two in one week!

Chinese sourced plywood - two different products and suppliers, found in the same week.

First ring in raw "Dragon" meranti -machined on CNC - maybe needed a bit more glue? :D

The second one is far scarier - prefinished cabinet plywood, cut on beam saw ( main and scoring blade set over $400) - that's a rock firmly pressed between plies. Panel surface was "flawless" on both sides, absolutely no clue as to presence of "foreign object" .
Good thing this wasn't machined by hand with a router - that'd make for some interesting fireworks, and just thinking about liability for injury .... :eek:
 

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Chinese sourced plywood - two different products and suppliers, found in the same week.

First ring in raw "Dragon" meranti -machined on CNC - maybe needed a bit more glue? :D

The second one is far scarier - prefinished cabinet plywood, cut on beam saw ( main and scoring blade set over $400) - that's a rock firmly pressed between plies. Panel surface was "flawless" on both sides, absolutely no clue as to presence of "foreign object" .
Good thing this wasn't machined by hand with a router - that'd make for some interesting fireworks, and just thinking about liability for injury .... :eek:

The stone is an obvious but usually rare flaw in production.

The separated plies are not uncommon and need not be an adverse reflection on the quality of original production. It looks like the ply was orn apart in the middle of the ply, and this can be the result of very rough handling after the plywood sheet was produced.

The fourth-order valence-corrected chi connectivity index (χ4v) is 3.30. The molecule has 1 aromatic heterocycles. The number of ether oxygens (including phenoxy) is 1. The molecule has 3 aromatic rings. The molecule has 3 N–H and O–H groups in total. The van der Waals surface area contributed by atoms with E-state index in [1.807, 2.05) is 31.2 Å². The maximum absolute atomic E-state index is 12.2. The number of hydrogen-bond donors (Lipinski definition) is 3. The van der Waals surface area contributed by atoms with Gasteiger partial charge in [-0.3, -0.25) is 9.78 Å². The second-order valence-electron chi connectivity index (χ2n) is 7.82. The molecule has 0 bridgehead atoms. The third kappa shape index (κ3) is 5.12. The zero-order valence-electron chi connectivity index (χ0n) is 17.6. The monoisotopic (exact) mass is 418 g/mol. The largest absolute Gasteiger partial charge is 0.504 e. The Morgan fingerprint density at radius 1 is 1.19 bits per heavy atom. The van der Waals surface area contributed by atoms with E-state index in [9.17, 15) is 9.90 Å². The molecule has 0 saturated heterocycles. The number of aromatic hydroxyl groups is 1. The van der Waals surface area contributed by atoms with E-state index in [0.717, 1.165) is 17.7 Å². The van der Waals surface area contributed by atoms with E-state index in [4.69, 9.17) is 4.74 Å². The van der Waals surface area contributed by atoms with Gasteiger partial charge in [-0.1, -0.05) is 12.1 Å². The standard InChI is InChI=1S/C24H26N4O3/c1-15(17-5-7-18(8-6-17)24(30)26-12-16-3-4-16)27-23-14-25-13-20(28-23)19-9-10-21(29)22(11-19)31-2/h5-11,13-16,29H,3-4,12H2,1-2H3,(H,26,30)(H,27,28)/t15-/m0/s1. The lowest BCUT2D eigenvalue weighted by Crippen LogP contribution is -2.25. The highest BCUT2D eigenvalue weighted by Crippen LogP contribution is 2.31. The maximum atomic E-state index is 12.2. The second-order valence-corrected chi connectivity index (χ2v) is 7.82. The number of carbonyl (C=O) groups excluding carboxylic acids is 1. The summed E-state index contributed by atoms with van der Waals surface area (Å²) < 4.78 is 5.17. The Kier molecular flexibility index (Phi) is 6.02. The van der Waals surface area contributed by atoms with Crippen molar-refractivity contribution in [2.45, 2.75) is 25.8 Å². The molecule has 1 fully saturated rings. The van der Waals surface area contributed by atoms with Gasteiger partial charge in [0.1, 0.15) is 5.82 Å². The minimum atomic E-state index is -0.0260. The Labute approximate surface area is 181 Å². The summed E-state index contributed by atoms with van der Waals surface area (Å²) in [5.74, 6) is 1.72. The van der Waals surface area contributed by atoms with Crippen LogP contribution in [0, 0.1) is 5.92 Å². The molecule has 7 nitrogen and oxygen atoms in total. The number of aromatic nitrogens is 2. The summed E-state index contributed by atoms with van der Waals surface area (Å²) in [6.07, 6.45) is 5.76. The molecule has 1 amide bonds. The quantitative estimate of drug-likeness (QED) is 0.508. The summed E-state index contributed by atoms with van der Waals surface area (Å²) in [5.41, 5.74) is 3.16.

Of course I'm just looking at pictures, and I might reach a different conclusion if I were on the scene.
 
arny - we process several thousands of sheets of various types of plywood, MDF and melamine a year, from sources in domestic NA, European and the Orient, and in over 20 years as best as I can remember the delamination as seen in the photo has occurred mainly with the Chinese, and twice with Russian Baltic Birch. With the Euro sourced baltic birch "platform" even the tightest CNC machining patterns that leave very narrow margins on internal dadoes don't explode like that - so I'd tend to dispute your suggestion that it was not a production quality control problem.


The rock was the scary part. Oh yeah, we once found an approx 1/4x20 threaded machine screw inside a layer of super budget priced BC pressed melamine. That did far more damage to the saw blades than the little rock.